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Department of Agriculture

Agriculture in the Falkland Islands

Much of the Falkland Islands land mass is used for agriculture. Despite grazing half a million sheep and approaching 5,000 cattle, the land has largely retained its native plant populations. Interspersed are areas of introduced pasture species, generally on the more naturally fertile soils, which are of particular relevance to animal production due to their improved nutritional value.

As such farming in the Falkland Islands is described as an extensive rangeland farming system. Freedom from some of the external parasites that plague other sheep farming areas, and with few production iting diseases, Falkland Island farming is a very natural system. Similarly whilst tilisers and lime would make a big difference to production levels, the sheer bulk of these makes large scale importation to increase soil fertility too expensive, and such inputs are mostly only used when trying to establish newly sown areas.

The environment here produces exceptionally clean, natural products, and selection to maintain whiteness in the wool has been successful. Consequently the Falkland Islands does have a very good reputation for these traits in their agricultural exports. Organic certification is a step towards marketing these attributes internationally.

The uniqueness of the environment also throws up its challenges, and it is towards these that the DoA directs much of its advisory and research efforts and resources.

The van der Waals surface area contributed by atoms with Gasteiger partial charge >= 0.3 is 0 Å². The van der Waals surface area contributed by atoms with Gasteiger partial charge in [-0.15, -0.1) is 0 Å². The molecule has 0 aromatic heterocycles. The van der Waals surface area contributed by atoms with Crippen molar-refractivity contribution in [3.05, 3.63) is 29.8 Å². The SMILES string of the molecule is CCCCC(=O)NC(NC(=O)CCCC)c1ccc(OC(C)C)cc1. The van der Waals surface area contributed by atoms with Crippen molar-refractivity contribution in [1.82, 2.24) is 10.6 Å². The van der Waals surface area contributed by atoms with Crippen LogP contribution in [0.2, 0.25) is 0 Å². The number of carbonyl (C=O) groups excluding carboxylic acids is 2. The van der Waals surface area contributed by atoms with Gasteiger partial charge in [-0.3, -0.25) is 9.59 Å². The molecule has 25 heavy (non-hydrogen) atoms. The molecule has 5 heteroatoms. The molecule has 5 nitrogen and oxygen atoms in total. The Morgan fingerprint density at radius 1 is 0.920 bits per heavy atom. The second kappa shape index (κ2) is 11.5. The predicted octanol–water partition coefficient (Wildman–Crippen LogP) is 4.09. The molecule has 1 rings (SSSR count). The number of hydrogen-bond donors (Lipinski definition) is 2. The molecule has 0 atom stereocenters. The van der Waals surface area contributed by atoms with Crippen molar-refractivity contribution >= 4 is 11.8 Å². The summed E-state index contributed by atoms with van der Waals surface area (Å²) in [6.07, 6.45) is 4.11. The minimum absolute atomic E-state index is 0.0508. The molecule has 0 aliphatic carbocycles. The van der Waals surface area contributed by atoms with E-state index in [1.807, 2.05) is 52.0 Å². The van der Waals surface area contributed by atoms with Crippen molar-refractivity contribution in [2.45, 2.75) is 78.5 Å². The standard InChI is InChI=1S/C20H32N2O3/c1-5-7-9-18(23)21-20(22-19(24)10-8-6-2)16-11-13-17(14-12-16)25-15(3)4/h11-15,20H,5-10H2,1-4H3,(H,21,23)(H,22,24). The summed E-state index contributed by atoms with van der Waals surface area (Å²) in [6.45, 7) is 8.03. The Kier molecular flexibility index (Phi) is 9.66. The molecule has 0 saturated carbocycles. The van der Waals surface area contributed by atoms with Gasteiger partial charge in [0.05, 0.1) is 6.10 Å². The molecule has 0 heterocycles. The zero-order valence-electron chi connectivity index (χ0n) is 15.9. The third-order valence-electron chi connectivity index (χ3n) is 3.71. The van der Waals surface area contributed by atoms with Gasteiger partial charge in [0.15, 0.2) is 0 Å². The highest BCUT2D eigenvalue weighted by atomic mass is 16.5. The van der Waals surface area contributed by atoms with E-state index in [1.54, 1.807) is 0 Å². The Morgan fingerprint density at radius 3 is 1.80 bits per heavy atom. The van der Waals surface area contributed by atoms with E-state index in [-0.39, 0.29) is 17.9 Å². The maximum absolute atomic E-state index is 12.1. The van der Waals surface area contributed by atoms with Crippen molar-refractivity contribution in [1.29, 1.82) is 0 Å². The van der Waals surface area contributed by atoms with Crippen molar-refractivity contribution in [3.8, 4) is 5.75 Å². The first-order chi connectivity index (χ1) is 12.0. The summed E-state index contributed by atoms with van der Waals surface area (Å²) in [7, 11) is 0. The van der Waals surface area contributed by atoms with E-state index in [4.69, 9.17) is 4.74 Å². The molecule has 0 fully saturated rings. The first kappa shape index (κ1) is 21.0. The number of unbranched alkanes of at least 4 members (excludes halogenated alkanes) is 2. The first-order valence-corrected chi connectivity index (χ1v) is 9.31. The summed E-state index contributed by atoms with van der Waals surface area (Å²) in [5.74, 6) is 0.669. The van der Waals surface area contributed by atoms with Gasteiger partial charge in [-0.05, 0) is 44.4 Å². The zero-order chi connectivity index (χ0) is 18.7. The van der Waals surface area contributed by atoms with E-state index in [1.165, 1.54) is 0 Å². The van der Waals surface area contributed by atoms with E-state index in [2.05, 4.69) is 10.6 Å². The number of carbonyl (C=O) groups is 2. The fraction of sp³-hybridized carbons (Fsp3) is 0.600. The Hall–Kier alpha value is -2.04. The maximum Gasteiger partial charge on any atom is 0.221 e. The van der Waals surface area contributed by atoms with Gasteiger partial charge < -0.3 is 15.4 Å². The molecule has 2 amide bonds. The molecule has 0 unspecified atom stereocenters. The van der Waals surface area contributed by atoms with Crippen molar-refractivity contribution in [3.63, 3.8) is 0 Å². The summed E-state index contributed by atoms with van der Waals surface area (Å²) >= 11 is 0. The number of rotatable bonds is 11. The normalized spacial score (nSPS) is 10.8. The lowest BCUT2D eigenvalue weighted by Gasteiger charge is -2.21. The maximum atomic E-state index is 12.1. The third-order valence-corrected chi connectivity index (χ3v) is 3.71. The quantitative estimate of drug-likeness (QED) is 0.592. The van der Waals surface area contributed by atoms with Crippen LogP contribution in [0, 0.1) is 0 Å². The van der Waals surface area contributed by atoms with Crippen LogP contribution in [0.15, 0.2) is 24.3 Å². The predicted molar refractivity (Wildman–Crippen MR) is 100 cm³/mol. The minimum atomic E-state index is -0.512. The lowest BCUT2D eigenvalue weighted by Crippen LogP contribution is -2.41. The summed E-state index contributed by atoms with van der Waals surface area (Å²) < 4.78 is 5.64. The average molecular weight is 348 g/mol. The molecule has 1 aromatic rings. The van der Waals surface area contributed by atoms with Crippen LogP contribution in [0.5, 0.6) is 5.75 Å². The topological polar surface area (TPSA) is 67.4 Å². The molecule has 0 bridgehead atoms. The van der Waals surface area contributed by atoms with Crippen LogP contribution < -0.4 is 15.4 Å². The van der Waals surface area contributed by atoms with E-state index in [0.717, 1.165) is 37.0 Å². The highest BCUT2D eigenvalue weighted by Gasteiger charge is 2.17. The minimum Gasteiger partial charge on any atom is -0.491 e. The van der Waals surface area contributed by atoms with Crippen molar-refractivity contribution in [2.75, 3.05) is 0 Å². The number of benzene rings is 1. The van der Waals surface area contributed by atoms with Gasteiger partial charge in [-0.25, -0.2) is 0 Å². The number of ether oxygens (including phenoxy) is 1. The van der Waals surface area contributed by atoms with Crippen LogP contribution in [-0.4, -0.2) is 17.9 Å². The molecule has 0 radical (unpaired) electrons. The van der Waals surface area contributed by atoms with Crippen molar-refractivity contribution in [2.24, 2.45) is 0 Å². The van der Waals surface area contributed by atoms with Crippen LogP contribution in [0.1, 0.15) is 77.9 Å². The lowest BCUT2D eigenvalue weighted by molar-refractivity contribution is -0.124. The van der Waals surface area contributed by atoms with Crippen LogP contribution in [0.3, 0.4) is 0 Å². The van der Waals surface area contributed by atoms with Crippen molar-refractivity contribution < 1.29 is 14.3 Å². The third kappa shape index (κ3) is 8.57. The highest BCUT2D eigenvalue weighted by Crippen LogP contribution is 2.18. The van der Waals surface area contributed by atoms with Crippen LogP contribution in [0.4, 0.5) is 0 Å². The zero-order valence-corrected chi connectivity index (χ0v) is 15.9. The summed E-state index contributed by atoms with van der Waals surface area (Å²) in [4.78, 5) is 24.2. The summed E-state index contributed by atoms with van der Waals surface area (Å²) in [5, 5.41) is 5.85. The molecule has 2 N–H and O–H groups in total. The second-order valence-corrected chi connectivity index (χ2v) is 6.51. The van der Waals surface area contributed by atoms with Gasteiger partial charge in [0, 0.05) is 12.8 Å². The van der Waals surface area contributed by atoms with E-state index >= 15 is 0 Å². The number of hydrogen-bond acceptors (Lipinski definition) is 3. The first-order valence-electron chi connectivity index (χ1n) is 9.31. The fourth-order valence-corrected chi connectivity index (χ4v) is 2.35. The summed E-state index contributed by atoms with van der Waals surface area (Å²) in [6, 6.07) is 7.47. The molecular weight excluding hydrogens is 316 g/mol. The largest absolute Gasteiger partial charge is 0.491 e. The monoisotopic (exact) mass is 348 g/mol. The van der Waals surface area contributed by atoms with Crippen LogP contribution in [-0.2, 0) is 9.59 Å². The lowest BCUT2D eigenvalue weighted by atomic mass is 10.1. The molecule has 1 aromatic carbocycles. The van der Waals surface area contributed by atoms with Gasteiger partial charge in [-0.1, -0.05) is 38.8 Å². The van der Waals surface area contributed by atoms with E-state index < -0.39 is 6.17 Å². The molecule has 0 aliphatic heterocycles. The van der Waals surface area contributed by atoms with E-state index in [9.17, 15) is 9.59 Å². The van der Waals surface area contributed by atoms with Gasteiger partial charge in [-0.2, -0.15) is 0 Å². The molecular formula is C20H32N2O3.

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Role of the Department of Agriculture

A profitable farming sector will support a population living outside Stanley and provide valuable produce for both domestic and export purchase. It is an essential part of the Island Plan.

The goals of the FIP scheme are to improve profitability by assisting farmers to develop long term solutions to the problems of poor winter nutrition and low wool income. It is achieving this through enabling grazing management systems which will better nourish the sheep, improving pastures and crops and accelerating genetic progress.

The response to genetic improvement alone is easily measurable with a drop in fibre diameter in wool produced worth over £0.6 million per year. Improvements to ewe and hogget nutrition are clearly demonstrated in the grazing trials, and ongoing lupin research is demonstrating the value of improved winter nutrition.

Sound health and welfare of farm animals is important, and apart from the normal pressures some further restraints imposed by those choosing the organic path will create further challenges for our veterinary section.

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